a family of double-stranded DNA viruses that are the cause of the common cold.
something joined or added to the original. Adjunct therapy or treatment is a treatment that is given in addition to the main or primary treatment.
a substance added to a drug that increases its effect.
adjuvant therapy
a type of therapy that improves the outcome of a primary therapy, e.g., radiation and chemotherapy are adjuvant therapies in relation to cancer surgery.
adoptive immune transfer (adoptive immunotherapy)
the use of a graft of immune tissue (e.g., bone marrow) from a healthy donor to rebuild the immune system in an individual whose immune system has been damaged or destroyed. See also bone marrow transplant.
adrenal gland
an organ located above each kidney that produces various hormones. The medulla (inner part) of the adrenal gland secretes adrenaline (epinephrine). The cortex (outer part) secretes steroids such as cortisol and certain androgens. The adrenal cortex are stimulated to produce hormones by the pituitary hormone ACTH; reduced secretion (adrenal insufficiency) can lead to fatigue, anorexia and weight loss.
adrenaline (epinephrine)
a hormone produced by the cortex of the adrenal gland, particularly during intense emotional states such as fear and rage. Adrenaline increases the heart rate, relaxes bronchial and intestinal smooth muscle, and increases certain metabolic processes. Adrenaline is used to treat acute allergic reactions and asthma.
adrenocorticotrophic hormone (acth)
a hormone produced by the pituitary gland to regulates production of hormones by the adrenal cortex, including cortisol.
brand name of doxorubicin.
adverse experience report
a form used in clinical trials to document life-threatening toxicities. (also abbreviated as AER)
adverse reaction
side-effect; an undesirable or allergic response to a drug. Many of the drugs used to fight HIV Disease cause adverse reactions in a small number of people. Some side effects are minor, and others go away after a few days. A few are truly nasty and require quick medical attention. If you think you are having an adverse reaction to a drug, contact your doctor immediately.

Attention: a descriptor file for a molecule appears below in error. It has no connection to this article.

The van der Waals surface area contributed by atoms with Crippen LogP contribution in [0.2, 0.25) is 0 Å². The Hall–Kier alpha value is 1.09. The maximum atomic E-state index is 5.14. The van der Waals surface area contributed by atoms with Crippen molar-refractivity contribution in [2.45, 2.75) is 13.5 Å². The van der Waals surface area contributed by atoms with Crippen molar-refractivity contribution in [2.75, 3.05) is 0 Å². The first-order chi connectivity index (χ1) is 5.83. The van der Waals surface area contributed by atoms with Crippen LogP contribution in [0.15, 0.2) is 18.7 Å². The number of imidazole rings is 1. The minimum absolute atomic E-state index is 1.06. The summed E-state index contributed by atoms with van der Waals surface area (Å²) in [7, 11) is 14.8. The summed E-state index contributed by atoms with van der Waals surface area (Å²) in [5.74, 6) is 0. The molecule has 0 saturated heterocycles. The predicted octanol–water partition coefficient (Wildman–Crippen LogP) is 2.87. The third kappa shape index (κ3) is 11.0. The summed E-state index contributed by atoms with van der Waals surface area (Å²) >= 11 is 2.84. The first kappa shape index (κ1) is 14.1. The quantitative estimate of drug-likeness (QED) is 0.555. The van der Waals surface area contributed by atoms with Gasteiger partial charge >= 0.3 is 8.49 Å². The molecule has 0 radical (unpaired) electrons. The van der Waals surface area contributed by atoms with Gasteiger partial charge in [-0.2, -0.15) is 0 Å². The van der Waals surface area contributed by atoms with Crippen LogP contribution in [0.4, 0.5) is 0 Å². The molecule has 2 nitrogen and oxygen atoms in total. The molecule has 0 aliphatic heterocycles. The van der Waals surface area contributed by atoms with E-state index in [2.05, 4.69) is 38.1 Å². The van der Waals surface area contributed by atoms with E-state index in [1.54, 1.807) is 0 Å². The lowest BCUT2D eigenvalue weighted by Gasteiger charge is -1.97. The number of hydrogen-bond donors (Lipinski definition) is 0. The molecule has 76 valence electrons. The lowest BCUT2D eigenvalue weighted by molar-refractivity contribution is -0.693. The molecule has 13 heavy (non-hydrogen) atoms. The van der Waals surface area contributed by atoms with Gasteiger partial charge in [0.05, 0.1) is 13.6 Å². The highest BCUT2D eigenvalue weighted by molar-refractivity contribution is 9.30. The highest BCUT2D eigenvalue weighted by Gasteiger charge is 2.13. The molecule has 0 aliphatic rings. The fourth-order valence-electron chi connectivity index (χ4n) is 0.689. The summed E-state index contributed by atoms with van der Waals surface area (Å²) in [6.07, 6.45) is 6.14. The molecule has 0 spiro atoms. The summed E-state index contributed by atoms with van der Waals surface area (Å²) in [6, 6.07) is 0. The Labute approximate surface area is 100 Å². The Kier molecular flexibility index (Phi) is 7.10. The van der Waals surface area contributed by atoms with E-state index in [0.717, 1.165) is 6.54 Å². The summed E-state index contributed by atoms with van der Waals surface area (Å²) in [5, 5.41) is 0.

adverse reaction (adverse event, side effect)
a toxic reaction or side effect, e.g., due to treatment with a drug. Adverse reactions may range from mild effects such as rash, headache, nausea or drowsiness, to more severe effects such as peripheral neuropathy, bone marrow suppression, seizures and liver or kidney failure.
requiring or living in the presence of oxygen (e.g., aerobic bacteria).
aerobic exercise
a type of exercise (e.g., running, swimming) that makes the heart and lungs work harder to supply the muscles with more oxygen.

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a fine mist; an aerosolized drug is administered as a fine spray that is inhaled into the lungs.
adj. a liquid dispensed as a fine mist or gas which is inhaled. [from AERO (air) + SOL(ution)].
aerosolized pentamidine (ap, nebupent)
a drug inhaled as a fine mist for prophylaxis against Pneumocystis carinii pneumonia (PCP).
without a fever.
affective illness
a condition (e.g., depression, mania) that affects the mood.
refers to nerves that travel from the rest of the body (e.g., skin, muscles, organs) to the brain and spinal cord. Contrast with efferent.
see nelfinavir.
absence of antibodies in the blood.
aggressive treatment
a treatment regimen that employs as many useful therapies as possible, even those that are experimental or involve adverse side effects.
an agent that binds to a receptor on a cell's surface and promotes a specific cellular activity. Agonists often exert their effect by mimicking the activity of the body's natural neurotransmitters and other regulatory chemicals or of other drugs. Also refers to a drug or substance that promotes the activity of another drug. Contrast with antagonist.